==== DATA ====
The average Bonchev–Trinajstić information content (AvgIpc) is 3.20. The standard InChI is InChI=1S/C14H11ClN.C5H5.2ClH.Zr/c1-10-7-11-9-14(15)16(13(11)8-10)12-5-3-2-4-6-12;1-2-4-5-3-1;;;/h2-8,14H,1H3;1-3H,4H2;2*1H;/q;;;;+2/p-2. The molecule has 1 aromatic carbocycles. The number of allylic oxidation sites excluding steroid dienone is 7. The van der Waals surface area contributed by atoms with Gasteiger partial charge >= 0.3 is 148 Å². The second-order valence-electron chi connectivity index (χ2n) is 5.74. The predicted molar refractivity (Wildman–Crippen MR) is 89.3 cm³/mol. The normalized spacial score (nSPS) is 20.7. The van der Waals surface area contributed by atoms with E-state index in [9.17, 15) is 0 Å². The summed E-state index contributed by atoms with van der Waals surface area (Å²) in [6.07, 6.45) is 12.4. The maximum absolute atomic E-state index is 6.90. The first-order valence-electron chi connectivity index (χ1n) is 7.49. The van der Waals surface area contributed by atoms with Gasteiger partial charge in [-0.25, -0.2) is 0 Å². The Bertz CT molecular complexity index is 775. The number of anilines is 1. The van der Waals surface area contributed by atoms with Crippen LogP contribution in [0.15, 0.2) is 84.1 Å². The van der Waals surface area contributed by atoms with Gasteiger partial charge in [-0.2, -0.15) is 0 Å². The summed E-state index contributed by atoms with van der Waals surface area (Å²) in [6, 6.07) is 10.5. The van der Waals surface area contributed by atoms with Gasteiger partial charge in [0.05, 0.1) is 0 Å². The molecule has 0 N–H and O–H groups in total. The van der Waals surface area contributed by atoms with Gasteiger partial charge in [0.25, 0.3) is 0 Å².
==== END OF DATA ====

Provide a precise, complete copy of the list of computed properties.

The average Bonchev–Trinajstić information content (AvgIpc) is 3.20. The standard InChI is InChI=1S/C14H11ClN.C5H5.2ClH.Zr/c1-10-7-11-9-14(15)16(13(11)8-10)12-5-3-2-4-6-12;1-2-4-5-3-1;;;/h2-8,14H,1H3;1-3H,4H2;2*1H;/q;;;;+2/p-2. The molecule has 1 aromatic carbocycles. The number of allylic oxidation sites excluding steroid dienone is 7. The van der Waals surface area contributed by atoms with Gasteiger partial charge >= 0.3 is 148 Å². The second-order valence-electron chi connectivity index (χ2n) is 5.74. The predicted molar refractivity (Wildman–Crippen MR) is 89.3 cm³/mol. The normalized spacial score (nSPS) is 20.7. The van der Waals surface area contributed by atoms with E-state index in [9.17, 15) is 0 Å². The summed E-state index contributed by atoms with van der Waals surface area (Å²) in [6.07, 6.45) is 12.4. The maximum absolute atomic E-state index is 6.90. The first-order valence-electron chi connectivity index (χ1n) is 7.49. The van der Waals surface area contributed by atoms with Gasteiger partial charge in [-0.25, -0.2) is 0 Å². The Bertz CT molecular complexity index is 775. The number of anilines is 1. The van der Waals surface area contributed by atoms with Crippen LogP contribution in [0.15, 0.2) is 84.1 Å². The van der Waals surface area contributed by atoms with Gasteiger partial charge in [-0.2, -0.15) is 0 Å². The summed E-state index contributed by atoms with van der Waals surface area (Å²) in [6, 6.07) is 10.5. The van der Waals surface area contributed by atoms with Gasteiger partial charge in [0.05, 0.1) is 0 Å². The molecule has 0 N–H and O–H groups in total. The van der Waals surface area contributed by atoms with Gasteiger partial charge in [0.25, 0.3) is 0 Å².